The Courier-Mail

Suns fight to keep Dixon and his bad ankles rolling

- ANDREW HAMILTON

THE Suns say key forward Charlie Dixon will be a 15 to 16 game-a-season propositio­n for the rest of his career because of loose ankle joints in both feet.

Dixon will miss today’s clash with Essendon because of the ankle injury he suffered in last week’s loss to Richmond.

However, coach Rodney Eade expects him to be available for next week’s game against Port Adelaide.

The powerhouse forward is out of contract and in hot demand from the Brisbane Lions and the Power, who are said to be prepared to pay him more than $3 million over five years.

The Suns want Dixon to stay on the Coast but have refused to enter a bidding war.

It has emerged they do not feel Dixon will ever be able to string a full season together because of especially loose ankle joints that are prone to rolling.

AFL statistics show Dixon has been subbed out 10 times since the rule was introduced.

That figure puts him among a group of players to have worn the red vest the most.

He is in his fifth year in the AFL and has played 63 games, which means he fails to finish every sixth game he plays.

There have also been occasions, such as last week, when he could not run in the second half but could not be taken off because the sub had already been activated.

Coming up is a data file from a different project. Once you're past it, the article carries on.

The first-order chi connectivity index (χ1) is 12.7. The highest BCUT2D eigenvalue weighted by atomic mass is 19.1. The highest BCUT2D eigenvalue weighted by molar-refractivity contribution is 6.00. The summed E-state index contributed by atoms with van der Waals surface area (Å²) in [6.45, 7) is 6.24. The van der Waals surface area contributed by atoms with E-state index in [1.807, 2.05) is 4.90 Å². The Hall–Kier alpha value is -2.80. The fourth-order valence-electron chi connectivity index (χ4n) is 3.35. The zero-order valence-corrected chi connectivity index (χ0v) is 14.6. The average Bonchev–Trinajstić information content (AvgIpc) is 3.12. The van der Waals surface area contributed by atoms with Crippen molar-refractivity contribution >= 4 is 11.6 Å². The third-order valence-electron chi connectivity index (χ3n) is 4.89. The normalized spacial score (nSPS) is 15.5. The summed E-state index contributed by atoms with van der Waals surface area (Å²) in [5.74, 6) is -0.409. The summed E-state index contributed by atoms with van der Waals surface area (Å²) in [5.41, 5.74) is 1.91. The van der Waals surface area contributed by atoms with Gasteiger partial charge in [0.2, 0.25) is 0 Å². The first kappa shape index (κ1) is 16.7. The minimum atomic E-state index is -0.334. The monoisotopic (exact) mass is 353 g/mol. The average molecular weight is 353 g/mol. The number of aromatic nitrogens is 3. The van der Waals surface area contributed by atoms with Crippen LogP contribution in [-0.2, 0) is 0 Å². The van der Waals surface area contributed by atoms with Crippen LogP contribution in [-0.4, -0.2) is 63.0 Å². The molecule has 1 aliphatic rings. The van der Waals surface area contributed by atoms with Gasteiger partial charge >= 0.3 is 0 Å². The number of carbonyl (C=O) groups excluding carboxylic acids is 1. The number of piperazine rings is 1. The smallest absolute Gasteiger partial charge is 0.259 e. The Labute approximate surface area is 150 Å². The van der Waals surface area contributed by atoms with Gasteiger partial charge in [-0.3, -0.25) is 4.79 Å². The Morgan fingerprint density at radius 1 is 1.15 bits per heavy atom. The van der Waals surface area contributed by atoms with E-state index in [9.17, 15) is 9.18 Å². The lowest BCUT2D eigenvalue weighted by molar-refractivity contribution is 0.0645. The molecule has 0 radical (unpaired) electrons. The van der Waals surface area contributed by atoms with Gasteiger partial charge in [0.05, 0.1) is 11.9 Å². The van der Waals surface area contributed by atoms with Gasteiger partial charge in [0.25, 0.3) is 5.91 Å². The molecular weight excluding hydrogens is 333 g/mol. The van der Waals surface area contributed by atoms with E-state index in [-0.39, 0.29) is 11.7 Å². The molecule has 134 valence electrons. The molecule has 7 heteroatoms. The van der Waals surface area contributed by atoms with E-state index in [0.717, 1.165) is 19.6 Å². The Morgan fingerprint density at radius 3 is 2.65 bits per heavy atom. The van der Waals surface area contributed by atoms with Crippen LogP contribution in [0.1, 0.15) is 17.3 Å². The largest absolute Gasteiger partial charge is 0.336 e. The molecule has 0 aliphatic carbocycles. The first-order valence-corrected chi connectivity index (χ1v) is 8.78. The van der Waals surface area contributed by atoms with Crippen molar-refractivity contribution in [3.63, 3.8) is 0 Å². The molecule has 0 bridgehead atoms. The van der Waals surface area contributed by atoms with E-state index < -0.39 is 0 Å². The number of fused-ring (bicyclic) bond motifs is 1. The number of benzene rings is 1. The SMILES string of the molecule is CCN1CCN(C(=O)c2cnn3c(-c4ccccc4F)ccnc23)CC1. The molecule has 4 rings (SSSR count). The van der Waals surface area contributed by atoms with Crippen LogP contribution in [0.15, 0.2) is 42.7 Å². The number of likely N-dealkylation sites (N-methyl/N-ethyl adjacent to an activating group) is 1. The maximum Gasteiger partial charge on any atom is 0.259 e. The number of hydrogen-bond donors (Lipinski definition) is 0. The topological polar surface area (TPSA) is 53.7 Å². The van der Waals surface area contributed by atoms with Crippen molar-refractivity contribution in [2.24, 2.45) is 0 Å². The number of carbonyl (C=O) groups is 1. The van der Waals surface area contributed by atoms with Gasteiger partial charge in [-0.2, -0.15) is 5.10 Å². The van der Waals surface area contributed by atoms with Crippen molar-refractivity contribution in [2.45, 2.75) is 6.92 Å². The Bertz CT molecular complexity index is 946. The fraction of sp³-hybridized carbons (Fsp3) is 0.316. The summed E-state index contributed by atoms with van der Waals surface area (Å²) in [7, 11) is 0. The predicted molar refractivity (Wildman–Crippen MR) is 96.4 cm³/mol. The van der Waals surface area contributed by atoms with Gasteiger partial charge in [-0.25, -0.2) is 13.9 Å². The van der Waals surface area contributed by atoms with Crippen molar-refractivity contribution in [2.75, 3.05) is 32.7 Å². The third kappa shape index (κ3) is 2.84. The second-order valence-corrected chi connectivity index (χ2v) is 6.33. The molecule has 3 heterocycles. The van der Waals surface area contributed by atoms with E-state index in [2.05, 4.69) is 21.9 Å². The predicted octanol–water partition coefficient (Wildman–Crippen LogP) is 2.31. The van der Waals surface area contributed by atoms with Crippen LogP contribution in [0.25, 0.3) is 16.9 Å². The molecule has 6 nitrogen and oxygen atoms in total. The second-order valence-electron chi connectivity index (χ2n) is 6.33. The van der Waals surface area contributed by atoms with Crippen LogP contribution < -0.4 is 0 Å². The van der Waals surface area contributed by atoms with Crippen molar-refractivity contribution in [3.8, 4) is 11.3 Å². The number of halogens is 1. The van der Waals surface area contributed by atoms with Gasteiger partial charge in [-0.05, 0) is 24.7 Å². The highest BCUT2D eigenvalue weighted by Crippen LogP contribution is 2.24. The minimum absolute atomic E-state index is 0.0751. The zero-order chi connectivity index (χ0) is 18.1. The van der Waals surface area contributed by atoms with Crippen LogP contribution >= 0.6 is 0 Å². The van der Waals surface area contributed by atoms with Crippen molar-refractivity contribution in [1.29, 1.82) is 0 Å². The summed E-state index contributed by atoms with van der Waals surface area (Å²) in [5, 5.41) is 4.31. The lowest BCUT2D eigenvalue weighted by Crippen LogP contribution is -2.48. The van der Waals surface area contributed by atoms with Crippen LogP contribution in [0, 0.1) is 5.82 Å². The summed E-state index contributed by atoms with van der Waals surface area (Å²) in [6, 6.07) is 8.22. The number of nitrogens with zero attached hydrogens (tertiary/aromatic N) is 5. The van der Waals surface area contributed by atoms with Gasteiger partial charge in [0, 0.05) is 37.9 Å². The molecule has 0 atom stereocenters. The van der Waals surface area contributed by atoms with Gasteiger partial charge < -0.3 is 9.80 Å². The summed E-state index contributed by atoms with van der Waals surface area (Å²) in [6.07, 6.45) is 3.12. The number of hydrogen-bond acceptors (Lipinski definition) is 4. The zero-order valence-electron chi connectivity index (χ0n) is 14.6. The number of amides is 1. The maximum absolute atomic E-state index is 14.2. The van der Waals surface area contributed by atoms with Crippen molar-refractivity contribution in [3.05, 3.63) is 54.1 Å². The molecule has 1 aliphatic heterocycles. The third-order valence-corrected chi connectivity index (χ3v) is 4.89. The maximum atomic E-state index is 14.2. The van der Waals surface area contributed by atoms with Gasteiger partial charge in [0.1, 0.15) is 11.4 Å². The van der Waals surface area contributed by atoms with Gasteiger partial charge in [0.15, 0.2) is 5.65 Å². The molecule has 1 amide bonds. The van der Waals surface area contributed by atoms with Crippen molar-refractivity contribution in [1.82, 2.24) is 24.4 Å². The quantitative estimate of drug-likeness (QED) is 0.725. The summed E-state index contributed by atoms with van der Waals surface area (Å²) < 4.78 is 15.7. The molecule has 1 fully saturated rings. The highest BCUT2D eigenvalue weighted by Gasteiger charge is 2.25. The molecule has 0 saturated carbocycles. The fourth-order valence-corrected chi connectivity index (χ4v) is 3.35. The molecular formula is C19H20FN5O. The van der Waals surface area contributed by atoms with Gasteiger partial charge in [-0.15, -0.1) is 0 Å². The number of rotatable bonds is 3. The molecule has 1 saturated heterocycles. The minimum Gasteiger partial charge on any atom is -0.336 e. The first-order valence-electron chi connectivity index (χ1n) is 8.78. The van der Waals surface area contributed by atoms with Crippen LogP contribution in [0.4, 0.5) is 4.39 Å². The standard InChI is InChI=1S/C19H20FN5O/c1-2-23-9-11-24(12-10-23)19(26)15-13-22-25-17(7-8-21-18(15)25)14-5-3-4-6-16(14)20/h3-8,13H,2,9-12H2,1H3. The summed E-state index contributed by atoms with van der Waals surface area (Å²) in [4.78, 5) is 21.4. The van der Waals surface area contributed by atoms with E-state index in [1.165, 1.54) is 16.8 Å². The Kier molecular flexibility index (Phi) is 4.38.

Eade said they hoped to be able to improve Dixon’s completion rate with a program they intended to implement over summer.

But he said there was no surgery to fix his condition and they were resigned to having him miss six or seven games each season.

“We’ve got some things in place … that hopefully can improve it,” he said. “There is some hope, genuine hope.

“It is just the way he is made, his joints are actually pristine so it is not going to be one where he will miss half a season.

“The trick will be once he starts in a game to be able to play it out and to try to get 15 or 16 games a year out of him.’’

It came as a slight surprise to many Suns observers that Dixon was not named to take on the Bombers.

While often subbed out or limping at the end of matches, he generally recovers quickly.

“He will recover quicker than anyone from rolling his ankle or any episode, but he will feel the lower end of the scale more than others as well,” Eade said.

“It is tough because he wants to keep pushing through it. It is just unfortunat­e.”

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